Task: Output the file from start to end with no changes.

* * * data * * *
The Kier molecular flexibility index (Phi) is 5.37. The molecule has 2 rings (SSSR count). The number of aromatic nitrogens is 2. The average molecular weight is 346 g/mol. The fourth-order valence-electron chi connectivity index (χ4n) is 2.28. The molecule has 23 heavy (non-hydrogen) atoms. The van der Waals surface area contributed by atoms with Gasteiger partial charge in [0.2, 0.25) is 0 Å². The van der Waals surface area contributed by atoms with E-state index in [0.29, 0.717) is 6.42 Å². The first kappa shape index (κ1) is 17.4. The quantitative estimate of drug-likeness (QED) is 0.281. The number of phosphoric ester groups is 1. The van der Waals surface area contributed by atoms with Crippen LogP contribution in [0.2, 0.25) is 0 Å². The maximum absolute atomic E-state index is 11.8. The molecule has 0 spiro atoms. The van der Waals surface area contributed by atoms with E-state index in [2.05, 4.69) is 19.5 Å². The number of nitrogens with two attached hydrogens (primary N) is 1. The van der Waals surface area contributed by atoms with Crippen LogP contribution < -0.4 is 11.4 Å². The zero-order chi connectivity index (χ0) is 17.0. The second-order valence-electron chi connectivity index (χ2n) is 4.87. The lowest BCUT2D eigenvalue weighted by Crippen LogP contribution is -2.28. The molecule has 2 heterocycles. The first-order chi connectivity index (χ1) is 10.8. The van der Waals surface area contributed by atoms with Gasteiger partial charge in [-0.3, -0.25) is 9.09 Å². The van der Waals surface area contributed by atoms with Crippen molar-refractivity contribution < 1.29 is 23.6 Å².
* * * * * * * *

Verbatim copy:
The Kier molecular flexibility index (Phi) is 5.37. The molecule has 2 rings (SSSR count). The number of aromatic nitrogens is 2. The average molecular weight is 346 g/mol. The fourth-order valence-electron chi connectivity index (χ4n) is 2.28. The molecule has 23 heavy (non-hydrogen) atoms. The van der Waals surface area contributed by atoms with Gasteiger partial charge in [0.2, 0.25) is 0 Å². The van der Waals surface area contributed by atoms with E-state index in [0.29, 0.717) is 6.42 Å². The first kappa shape index (κ1) is 17.4. The quantitative estimate of drug-likeness (QED) is 0.281. The number of phosphoric ester groups is 1. The van der Waals surface area contributed by atoms with Crippen LogP contribution in [0.2, 0.25) is 0 Å². The maximum absolute atomic E-state index is 11.8. The molecule has 0 spiro atoms. The van der Waals surface area contributed by atoms with E-state index in [2.05, 4.69) is 19.5 Å². The number of nitrogens with two attached hydrogens (primary N) is 1. The van der Waals surface area contributed by atoms with Crippen LogP contribution < -0.4 is 11.4 Å². The zero-order chi connectivity index (χ0) is 17.0. The second-order valence-electron chi connectivity index (χ2n) is 4.87. The lowest BCUT2D eigenvalue weighted by Crippen LogP contribution is -2.28. The molecule has 2 heterocycles. The first-order chi connectivity index (χ1) is 10.8. The van der Waals surface area contributed by atoms with Gasteiger partial charge in [-0.3, -0.25) is 9.09 Å². The van der Waals surface area contributed by atoms with Crippen molar-refractivity contribution < 1.29 is 23.6 Å².